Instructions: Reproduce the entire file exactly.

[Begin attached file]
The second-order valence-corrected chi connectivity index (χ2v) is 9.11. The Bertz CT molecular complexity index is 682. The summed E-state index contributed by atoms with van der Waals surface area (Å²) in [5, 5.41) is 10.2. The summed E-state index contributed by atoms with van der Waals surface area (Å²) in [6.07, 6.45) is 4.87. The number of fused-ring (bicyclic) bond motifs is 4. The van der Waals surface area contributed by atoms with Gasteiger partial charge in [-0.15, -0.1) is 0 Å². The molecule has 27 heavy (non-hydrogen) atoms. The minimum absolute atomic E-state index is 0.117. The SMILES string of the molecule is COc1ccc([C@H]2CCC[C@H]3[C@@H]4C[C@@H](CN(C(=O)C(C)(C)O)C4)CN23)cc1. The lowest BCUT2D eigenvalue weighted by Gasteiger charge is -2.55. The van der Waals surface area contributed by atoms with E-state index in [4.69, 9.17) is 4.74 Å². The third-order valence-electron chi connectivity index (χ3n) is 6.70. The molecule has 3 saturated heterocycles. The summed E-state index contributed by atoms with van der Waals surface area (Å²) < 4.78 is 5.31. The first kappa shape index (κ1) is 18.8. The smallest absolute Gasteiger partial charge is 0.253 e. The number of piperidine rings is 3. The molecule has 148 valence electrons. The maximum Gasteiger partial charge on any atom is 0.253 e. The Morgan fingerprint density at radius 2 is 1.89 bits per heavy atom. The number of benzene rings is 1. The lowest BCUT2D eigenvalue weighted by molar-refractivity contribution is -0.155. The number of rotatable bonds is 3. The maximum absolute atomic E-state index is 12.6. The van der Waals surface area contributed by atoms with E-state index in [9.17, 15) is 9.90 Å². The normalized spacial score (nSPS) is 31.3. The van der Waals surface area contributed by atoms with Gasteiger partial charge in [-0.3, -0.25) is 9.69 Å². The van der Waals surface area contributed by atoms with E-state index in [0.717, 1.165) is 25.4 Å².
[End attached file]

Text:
The second-order valence-corrected chi connectivity index (χ2v) is 9.11. The Bertz CT molecular complexity index is 682. The summed E-state index contributed by atoms with van der Waals surface area (Å²) in [5, 5.41) is 10.2. The summed E-state index contributed by atoms with van der Waals surface area (Å²) in [6.07, 6.45) is 4.87. The number of fused-ring (bicyclic) bond motifs is 4. The van der Waals surface area contributed by atoms with Gasteiger partial charge in [-0.15, -0.1) is 0 Å². The molecule has 27 heavy (non-hydrogen) atoms. The minimum absolute atomic E-state index is 0.117. The SMILES string of the molecule is COc1ccc([C@H]2CCC[C@H]3[C@@H]4C[C@@H](CN(C(=O)C(C)(C)O)C4)CN23)cc1. The lowest BCUT2D eigenvalue weighted by Gasteiger charge is -2.55. The van der Waals surface area contributed by atoms with E-state index in [4.69, 9.17) is 4.74 Å². The third-order valence-electron chi connectivity index (χ3n) is 6.70. The molecule has 3 saturated heterocycles. The summed E-state index contributed by atoms with van der Waals surface area (Å²) < 4.78 is 5.31. The first kappa shape index (κ1) is 18.8. The smallest absolute Gasteiger partial charge is 0.253 e. The number of piperidine rings is 3. The molecule has 148 valence electrons. The maximum Gasteiger partial charge on any atom is 0.253 e. The Morgan fingerprint density at radius 2 is 1.89 bits per heavy atom. The number of benzene rings is 1. The lowest BCUT2D eigenvalue weighted by molar-refractivity contribution is -0.155. The number of rotatable bonds is 3. The maximum absolute atomic E-state index is 12.6. The van der Waals surface area contributed by atoms with E-state index in [9.17, 15) is 9.90 Å². The normalized spacial score (nSPS) is 31.3. The van der Waals surface area contributed by atoms with Gasteiger partial charge in [-0.3, -0.25) is 9.69 Å². The van der Waals surface area contributed by atoms with E-state index in [0.717, 1.165) is 25.4 Å².